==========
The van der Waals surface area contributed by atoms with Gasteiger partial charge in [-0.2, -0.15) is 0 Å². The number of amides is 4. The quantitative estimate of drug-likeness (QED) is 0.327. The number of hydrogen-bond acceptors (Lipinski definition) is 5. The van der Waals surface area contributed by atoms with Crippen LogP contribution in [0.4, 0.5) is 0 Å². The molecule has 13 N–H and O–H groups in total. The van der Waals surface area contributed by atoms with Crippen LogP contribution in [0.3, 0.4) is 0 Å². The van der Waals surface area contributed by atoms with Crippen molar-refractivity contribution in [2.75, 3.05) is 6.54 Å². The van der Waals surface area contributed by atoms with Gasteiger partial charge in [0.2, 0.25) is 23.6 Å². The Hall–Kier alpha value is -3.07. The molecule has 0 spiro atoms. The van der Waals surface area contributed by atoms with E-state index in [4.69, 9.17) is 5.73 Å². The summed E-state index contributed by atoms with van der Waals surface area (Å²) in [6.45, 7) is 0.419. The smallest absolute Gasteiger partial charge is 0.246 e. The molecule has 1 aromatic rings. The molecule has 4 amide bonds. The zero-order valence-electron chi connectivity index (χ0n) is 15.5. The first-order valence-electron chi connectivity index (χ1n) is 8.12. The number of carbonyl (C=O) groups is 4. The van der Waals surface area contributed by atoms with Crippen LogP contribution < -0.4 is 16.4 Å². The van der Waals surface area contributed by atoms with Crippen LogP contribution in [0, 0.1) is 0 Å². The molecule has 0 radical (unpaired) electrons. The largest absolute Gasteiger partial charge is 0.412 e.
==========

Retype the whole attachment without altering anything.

The van der Waals surface area contributed by atoms with Gasteiger partial charge in [-0.2, -0.15) is 0 Å². The number of amides is 4. The quantitative estimate of drug-likeness (QED) is 0.327. The number of hydrogen-bond acceptors (Lipinski definition) is 5. The van der Waals surface area contributed by atoms with Crippen LogP contribution in [0.4, 0.5) is 0 Å². The molecule has 13 N–H and O–H groups in total. The van der Waals surface area contributed by atoms with Crippen LogP contribution in [0.3, 0.4) is 0 Å². The van der Waals surface area contributed by atoms with Crippen molar-refractivity contribution in [2.75, 3.05) is 6.54 Å². The van der Waals surface area contributed by atoms with Gasteiger partial charge in [0.2, 0.25) is 23.6 Å². The Hall–Kier alpha value is -3.07. The molecule has 0 spiro atoms. The van der Waals surface area contributed by atoms with E-state index in [4.69, 9.17) is 5.73 Å². The summed E-state index contributed by atoms with van der Waals surface area (Å²) in [6.45, 7) is 0.419. The smallest absolute Gasteiger partial charge is 0.246 e. The molecule has 1 aromatic rings. The molecule has 4 amide bonds. The zero-order valence-electron chi connectivity index (χ0n) is 15.5. The first-order valence-electron chi connectivity index (χ1n) is 8.12. The number of carbonyl (C=O) groups is 4. The van der Waals surface area contributed by atoms with Crippen LogP contribution < -0.4 is 16.4 Å². The van der Waals surface area contributed by atoms with Crippen LogP contribution in [0, 0.1) is 0 Å². The molecule has 0 radical (unpaired) electrons. The largest absolute Gasteiger partial charge is 0.412 e.